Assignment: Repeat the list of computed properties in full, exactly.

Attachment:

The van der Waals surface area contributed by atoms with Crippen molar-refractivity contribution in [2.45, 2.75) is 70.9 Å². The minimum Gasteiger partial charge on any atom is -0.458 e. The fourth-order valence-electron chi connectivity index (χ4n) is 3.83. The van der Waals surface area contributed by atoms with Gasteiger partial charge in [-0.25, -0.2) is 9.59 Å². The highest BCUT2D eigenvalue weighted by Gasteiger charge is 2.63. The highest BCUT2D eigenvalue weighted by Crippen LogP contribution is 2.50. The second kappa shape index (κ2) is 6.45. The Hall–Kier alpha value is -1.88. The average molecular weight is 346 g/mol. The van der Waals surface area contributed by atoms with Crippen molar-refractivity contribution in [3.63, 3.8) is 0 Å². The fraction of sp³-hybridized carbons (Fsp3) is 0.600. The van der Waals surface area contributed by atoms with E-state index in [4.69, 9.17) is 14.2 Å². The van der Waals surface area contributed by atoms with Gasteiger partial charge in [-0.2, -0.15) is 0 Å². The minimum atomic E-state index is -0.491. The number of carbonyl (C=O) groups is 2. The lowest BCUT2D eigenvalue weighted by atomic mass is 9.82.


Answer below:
The van der Waals surface area contributed by atoms with Crippen molar-refractivity contribution in [2.45, 2.75) is 70.9 Å². The minimum Gasteiger partial charge on any atom is -0.458 e. The fourth-order valence-electron chi connectivity index (χ4n) is 3.83. The van der Waals surface area contributed by atoms with Gasteiger partial charge in [-0.25, -0.2) is 9.59 Å². The highest BCUT2D eigenvalue weighted by Gasteiger charge is 2.63. The highest BCUT2D eigenvalue weighted by Crippen LogP contribution is 2.50. The second kappa shape index (κ2) is 6.45. The Hall–Kier alpha value is -1.88. The average molecular weight is 346 g/mol. The van der Waals surface area contributed by atoms with Crippen molar-refractivity contribution in [3.63, 3.8) is 0 Å². The fraction of sp³-hybridized carbons (Fsp3) is 0.600. The van der Waals surface area contributed by atoms with E-state index in [4.69, 9.17) is 14.2 Å². The van der Waals surface area contributed by atoms with Gasteiger partial charge in [-0.2, -0.15) is 0 Å². The minimum atomic E-state index is -0.491. The number of carbonyl (C=O) groups is 2. The lowest BCUT2D eigenvalue weighted by atomic mass is 9.82.